"Show you?" Terri questioned, unsure of her situation for a moment.
"Alright." With another little reassuring shove from Angela, Terri let herself be lead out farther onto the plank floor in front of the jukebox. "It's easier than easy," she informed the dark man holding her hands to pull her closer.
Chris watched her feet move as she danced circles around him. He didn't care. Watching her have fun was fun. What was wrong with him that he was musing how much he could like some girl next door waitress in a shitty saloon in Montana when the only reason he was even there was so serious? He held her hand over her head as she executed a little spin in front of him, and then got a little more into the dance, following some of her footwork.
"You dance real good. Where you from?" she asked.
Chris knew it was obvious the answer was at least, 'not here' but he decided the truth couldn't hurt. "Brooklyn," he answered.
"Oh!" Terri answered, and smiled in awe.
Chris supposed to someone who'd grown up in Wibaux, with an x, Brooklyn might as well be the moon. New York with all its fancy things, and its big city problems likely sounded that far away to the woman whose hand he was still holding as she two stepped out a dance to some country crooner in front of him, being awed of him for his big city origins.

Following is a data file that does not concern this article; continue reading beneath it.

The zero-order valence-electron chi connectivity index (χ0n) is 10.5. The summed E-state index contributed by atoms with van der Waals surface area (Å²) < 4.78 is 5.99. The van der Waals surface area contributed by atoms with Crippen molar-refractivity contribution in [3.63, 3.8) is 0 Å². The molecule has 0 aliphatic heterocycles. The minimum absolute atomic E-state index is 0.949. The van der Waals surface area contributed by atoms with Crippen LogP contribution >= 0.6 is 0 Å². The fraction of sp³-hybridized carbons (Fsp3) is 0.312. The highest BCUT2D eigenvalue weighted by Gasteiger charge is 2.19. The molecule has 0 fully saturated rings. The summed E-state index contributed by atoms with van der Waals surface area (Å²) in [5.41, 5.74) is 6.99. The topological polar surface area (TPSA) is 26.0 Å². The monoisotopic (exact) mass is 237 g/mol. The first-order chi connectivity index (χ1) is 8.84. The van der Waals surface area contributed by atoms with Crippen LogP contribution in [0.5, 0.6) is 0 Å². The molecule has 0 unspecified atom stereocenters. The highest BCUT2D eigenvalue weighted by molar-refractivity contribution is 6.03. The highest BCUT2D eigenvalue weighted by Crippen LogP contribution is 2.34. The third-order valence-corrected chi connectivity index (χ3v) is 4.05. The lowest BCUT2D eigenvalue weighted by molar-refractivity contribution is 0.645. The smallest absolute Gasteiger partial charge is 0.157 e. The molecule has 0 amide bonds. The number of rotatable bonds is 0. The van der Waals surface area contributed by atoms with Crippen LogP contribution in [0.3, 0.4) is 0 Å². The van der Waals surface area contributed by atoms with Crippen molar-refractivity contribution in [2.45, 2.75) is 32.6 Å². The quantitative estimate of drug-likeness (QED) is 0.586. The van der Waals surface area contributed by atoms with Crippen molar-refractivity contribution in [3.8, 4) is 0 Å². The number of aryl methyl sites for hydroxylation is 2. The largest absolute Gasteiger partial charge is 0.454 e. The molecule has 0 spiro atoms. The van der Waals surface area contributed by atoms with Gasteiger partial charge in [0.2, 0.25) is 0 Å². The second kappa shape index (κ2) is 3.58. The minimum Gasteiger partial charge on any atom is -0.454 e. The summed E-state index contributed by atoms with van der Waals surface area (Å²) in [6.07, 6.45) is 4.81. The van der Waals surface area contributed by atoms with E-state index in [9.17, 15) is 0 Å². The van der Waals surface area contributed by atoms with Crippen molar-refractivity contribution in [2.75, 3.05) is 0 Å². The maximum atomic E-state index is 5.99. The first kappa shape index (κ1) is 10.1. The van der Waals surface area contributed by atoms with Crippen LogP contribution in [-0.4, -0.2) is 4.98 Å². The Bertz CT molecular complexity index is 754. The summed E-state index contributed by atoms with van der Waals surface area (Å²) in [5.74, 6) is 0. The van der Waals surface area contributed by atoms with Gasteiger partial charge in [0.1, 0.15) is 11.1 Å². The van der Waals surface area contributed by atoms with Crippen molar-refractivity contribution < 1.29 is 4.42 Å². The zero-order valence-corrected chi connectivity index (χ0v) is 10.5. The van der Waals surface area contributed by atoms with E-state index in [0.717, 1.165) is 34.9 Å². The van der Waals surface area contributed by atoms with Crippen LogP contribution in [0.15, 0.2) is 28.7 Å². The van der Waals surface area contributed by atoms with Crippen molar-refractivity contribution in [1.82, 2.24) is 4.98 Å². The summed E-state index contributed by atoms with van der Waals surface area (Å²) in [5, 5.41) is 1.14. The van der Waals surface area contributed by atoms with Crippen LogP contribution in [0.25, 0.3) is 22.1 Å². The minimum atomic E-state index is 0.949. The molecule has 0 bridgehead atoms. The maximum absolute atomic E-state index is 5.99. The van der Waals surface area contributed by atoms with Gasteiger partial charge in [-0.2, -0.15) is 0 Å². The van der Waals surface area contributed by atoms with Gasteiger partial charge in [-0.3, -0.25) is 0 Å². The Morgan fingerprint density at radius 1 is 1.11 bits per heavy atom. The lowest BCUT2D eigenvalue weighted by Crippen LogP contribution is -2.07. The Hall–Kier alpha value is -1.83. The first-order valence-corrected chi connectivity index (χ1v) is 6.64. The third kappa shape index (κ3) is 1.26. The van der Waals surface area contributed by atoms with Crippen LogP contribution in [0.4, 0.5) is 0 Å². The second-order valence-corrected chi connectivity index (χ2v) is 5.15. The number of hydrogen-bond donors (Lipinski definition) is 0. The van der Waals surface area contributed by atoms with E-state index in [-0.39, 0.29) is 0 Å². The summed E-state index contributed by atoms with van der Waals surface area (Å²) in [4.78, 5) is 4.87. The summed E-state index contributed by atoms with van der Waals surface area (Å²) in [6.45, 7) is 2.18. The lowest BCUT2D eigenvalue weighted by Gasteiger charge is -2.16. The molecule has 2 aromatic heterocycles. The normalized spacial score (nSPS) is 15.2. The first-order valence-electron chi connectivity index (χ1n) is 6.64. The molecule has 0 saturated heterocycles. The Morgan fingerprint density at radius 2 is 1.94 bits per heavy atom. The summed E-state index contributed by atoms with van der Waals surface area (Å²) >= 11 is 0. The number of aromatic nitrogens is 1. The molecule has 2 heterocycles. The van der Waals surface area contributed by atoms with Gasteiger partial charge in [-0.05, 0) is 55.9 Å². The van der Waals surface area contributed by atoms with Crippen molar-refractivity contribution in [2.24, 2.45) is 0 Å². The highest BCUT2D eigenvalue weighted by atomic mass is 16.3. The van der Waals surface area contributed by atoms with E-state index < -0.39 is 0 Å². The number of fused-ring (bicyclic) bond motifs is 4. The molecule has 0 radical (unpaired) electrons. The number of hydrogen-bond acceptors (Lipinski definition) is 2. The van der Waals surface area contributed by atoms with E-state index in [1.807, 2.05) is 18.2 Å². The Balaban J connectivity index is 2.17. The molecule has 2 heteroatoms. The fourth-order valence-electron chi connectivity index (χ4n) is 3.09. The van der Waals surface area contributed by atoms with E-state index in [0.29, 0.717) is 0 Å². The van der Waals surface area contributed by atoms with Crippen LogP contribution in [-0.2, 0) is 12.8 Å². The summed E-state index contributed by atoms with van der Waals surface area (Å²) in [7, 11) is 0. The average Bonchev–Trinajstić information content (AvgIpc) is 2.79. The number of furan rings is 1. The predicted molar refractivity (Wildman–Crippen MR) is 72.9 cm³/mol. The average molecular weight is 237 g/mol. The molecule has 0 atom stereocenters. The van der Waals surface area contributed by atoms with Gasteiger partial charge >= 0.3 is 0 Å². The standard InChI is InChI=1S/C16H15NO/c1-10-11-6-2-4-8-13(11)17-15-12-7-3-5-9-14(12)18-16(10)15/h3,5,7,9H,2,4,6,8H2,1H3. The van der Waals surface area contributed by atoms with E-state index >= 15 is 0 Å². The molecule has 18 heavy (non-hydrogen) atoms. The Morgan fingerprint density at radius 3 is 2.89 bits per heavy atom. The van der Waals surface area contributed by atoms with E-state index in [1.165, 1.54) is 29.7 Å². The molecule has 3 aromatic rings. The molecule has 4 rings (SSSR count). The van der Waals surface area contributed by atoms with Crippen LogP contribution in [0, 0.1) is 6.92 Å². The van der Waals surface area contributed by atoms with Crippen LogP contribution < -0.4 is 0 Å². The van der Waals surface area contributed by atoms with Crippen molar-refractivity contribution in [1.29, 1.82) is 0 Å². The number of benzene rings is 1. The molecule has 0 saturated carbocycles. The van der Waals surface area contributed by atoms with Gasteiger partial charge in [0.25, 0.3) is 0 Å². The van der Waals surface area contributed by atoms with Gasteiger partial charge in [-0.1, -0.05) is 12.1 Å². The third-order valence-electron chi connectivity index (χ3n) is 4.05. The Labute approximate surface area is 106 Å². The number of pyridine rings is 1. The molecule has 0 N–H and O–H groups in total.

When their movements turned them sideways enough that she saw the man almost beside them she couldn't prevent her uttered 'oh great' from slipping out. She spoke quickly in the hope of heading off trouble. "These are nice guys here Gordie, and we were just dancin'."
His hand lashed out quickly and slapped her across the face. "Why don't you keep to yourself?"
Terri's hand cupped her injured cheek, her head stayed turned away. Getting into it with Gordie would just make it worse for her, and for her new friend, and she was well aware. Silence was her only option. She hoped that Mr. Brooklyn knew she couldn't speak up in his defence, that she was ultimately doing him a favour, and that he didn't think she'd sold him up the river for her own gain, or easier time getting out of the bar at the end of tonight.
The tough man slapping a slender woman was all the indication Matty required of who he was looking for. Man thought he was a big deal enough to rough up the female staff of a bar, even a bar like this one, he figured he was untouchable. Otherwise he'd have the male staff and male regulars all over him like stink on a monkey, and everyone who'd spent any time behind the scenes in a bar knew it.
He got up to intervene before Chris could if he took into his head, and was aware of Taylor on his heels. Matty walked up to the belligerent man, knowing there would be a fight, and knowing about how much Taylor held with men who hit women. It was going to be a big mess, but no one could say the tough in the ball cap didn't have it coming his way. Matty couldn't get a word in edgewise before the other man spoke.
"Well you were askin' about me, you got my attention now, don't you?"